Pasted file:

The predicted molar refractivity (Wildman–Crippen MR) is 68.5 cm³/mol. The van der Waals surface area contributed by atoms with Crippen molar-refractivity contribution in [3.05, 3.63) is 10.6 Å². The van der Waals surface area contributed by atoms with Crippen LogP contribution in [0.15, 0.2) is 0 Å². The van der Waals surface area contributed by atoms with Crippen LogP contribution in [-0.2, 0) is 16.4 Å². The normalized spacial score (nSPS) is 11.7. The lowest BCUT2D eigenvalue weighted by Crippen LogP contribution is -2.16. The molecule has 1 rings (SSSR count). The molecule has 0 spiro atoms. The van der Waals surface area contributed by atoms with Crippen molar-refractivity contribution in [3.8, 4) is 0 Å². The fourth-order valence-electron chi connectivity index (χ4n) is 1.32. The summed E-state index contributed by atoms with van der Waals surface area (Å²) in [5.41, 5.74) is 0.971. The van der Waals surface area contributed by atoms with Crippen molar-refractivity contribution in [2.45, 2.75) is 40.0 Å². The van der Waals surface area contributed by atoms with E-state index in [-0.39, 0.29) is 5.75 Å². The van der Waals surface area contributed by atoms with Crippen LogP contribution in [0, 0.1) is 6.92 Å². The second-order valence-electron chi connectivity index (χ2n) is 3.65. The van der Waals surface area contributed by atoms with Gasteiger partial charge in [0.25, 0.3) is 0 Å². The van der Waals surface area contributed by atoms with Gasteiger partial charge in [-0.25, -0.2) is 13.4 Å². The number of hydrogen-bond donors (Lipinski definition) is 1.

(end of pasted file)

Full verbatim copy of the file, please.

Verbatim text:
The predicted molar refractivity (Wildman–Crippen MR) is 68.5 cm³/mol. The van der Waals surface area contributed by atoms with Crippen molar-refractivity contribution in [3.05, 3.63) is 10.6 Å². The van der Waals surface area contributed by atoms with Crippen LogP contribution in [0.15, 0.2) is 0 Å². The van der Waals surface area contributed by atoms with Crippen LogP contribution in [-0.2, 0) is 16.4 Å². The normalized spacial score (nSPS) is 11.7. The lowest BCUT2D eigenvalue weighted by Crippen LogP contribution is -2.16. The molecule has 1 rings (SSSR count). The molecule has 0 spiro atoms. The van der Waals surface area contributed by atoms with Crippen molar-refractivity contribution in [3.8, 4) is 0 Å². The fourth-order valence-electron chi connectivity index (χ4n) is 1.32. The summed E-state index contributed by atoms with van der Waals surface area (Å²) in [5.41, 5.74) is 0.971. The van der Waals surface area contributed by atoms with Crippen molar-refractivity contribution in [2.45, 2.75) is 40.0 Å². The van der Waals surface area contributed by atoms with E-state index in [-0.39, 0.29) is 5.75 Å². The van der Waals surface area contributed by atoms with Crippen LogP contribution in [0, 0.1) is 6.92 Å². The second-order valence-electron chi connectivity index (χ2n) is 3.65. The van der Waals surface area contributed by atoms with Gasteiger partial charge in [0.25, 0.3) is 0 Å². The van der Waals surface area contributed by atoms with Gasteiger partial charge in [-0.25, -0.2) is 13.4 Å². The number of hydrogen-bond donors (Lipinski definition) is 1.